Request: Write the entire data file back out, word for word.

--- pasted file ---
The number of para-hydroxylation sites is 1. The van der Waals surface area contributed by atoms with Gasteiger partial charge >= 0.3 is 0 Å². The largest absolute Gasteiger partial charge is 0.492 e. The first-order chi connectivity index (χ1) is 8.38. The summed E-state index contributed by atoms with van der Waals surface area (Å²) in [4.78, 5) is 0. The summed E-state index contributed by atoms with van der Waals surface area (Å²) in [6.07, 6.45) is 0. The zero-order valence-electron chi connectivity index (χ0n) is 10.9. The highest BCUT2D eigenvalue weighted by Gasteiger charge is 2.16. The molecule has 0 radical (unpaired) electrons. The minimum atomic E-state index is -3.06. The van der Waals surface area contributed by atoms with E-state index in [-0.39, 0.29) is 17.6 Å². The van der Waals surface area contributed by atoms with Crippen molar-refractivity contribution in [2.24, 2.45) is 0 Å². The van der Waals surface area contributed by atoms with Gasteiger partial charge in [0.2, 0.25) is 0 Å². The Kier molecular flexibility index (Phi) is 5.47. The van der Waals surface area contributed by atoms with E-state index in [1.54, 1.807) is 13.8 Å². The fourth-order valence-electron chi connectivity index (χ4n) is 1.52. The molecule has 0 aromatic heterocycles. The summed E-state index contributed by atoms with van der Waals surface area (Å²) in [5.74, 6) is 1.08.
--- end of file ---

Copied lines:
The number of para-hydroxylation sites is 1. The van der Waals surface area contributed by atoms with Gasteiger partial charge >= 0.3 is 0 Å². The largest absolute Gasteiger partial charge is 0.492 e. The first-order chi connectivity index (χ1) is 8.38. The summed E-state index contributed by atoms with van der Waals surface area (Å²) in [4.78, 5) is 0. The summed E-state index contributed by atoms with van der Waals surface area (Å²) in [6.07, 6.45) is 0. The zero-order valence-electron chi connectivity index (χ0n) is 10.9. The highest BCUT2D eigenvalue weighted by Gasteiger charge is 2.16. The molecule has 0 radical (unpaired) electrons. The minimum atomic E-state index is -3.06. The van der Waals surface area contributed by atoms with E-state index in [-0.39, 0.29) is 17.6 Å². The van der Waals surface area contributed by atoms with Crippen molar-refractivity contribution in [2.24, 2.45) is 0 Å². The van der Waals surface area contributed by atoms with Gasteiger partial charge in [0.2, 0.25) is 0 Å². The Kier molecular flexibility index (Phi) is 5.47. The van der Waals surface area contributed by atoms with E-state index in [1.54, 1.807) is 13.8 Å². The fourth-order valence-electron chi connectivity index (χ4n) is 1.52. The molecule has 0 aromatic heterocycles. The summed E-state index contributed by atoms with van der Waals surface area (Å²) in [5.74, 6) is 1.08.